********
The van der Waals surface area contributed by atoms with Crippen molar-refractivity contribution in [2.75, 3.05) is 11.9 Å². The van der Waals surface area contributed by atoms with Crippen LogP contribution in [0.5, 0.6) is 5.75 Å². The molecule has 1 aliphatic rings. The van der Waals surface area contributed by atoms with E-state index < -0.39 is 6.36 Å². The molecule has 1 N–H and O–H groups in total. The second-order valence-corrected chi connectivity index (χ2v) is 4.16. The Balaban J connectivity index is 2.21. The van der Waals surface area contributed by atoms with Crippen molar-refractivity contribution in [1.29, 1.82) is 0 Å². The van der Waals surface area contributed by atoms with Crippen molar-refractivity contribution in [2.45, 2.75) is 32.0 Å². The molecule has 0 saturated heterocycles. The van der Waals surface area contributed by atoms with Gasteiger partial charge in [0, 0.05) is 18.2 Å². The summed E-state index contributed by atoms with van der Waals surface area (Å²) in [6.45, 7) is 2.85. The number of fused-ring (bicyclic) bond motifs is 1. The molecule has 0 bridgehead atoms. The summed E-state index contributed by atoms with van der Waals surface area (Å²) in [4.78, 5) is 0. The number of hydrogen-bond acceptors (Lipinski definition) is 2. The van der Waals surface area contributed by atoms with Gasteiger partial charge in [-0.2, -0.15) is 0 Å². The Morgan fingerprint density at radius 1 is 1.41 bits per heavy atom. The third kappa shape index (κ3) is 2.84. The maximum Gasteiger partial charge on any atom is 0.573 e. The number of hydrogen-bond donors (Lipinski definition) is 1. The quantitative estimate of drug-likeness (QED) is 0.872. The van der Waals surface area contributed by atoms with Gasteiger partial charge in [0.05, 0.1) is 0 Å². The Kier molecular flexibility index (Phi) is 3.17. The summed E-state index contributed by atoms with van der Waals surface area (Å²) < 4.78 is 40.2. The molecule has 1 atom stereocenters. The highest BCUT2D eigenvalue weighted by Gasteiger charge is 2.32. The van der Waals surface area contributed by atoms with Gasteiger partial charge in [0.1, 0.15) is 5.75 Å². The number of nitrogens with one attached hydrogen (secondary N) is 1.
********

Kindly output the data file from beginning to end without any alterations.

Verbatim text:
The van der Waals surface area contributed by atoms with Crippen molar-refractivity contribution in [2.75, 3.05) is 11.9 Å². The van der Waals surface area contributed by atoms with Crippen LogP contribution in [0.5, 0.6) is 5.75 Å². The molecule has 1 aliphatic rings. The van der Waals surface area contributed by atoms with E-state index < -0.39 is 6.36 Å². The molecule has 1 N–H and O–H groups in total. The second-order valence-corrected chi connectivity index (χ2v) is 4.16. The Balaban J connectivity index is 2.21. The van der Waals surface area contributed by atoms with Crippen molar-refractivity contribution in [1.29, 1.82) is 0 Å². The van der Waals surface area contributed by atoms with Crippen molar-refractivity contribution in [2.45, 2.75) is 32.0 Å². The molecule has 0 saturated heterocycles. The van der Waals surface area contributed by atoms with Gasteiger partial charge in [0, 0.05) is 18.2 Å². The summed E-state index contributed by atoms with van der Waals surface area (Å²) in [6.45, 7) is 2.85. The number of fused-ring (bicyclic) bond motifs is 1. The molecule has 0 bridgehead atoms. The summed E-state index contributed by atoms with van der Waals surface area (Å²) in [4.78, 5) is 0. The number of hydrogen-bond acceptors (Lipinski definition) is 2. The van der Waals surface area contributed by atoms with Gasteiger partial charge in [-0.2, -0.15) is 0 Å². The Morgan fingerprint density at radius 1 is 1.41 bits per heavy atom. The third kappa shape index (κ3) is 2.84. The maximum Gasteiger partial charge on any atom is 0.573 e. The number of hydrogen-bond donors (Lipinski definition) is 1. The quantitative estimate of drug-likeness (QED) is 0.872. The van der Waals surface area contributed by atoms with Gasteiger partial charge in [0.05, 0.1) is 0 Å². The Kier molecular flexibility index (Phi) is 3.17. The summed E-state index contributed by atoms with van der Waals surface area (Å²) < 4.78 is 40.2. The molecule has 1 atom stereocenters. The highest BCUT2D eigenvalue weighted by Gasteiger charge is 2.32. The van der Waals surface area contributed by atoms with Gasteiger partial charge in [0.1, 0.15) is 5.75 Å². The number of nitrogens with one attached hydrogen (secondary N) is 1.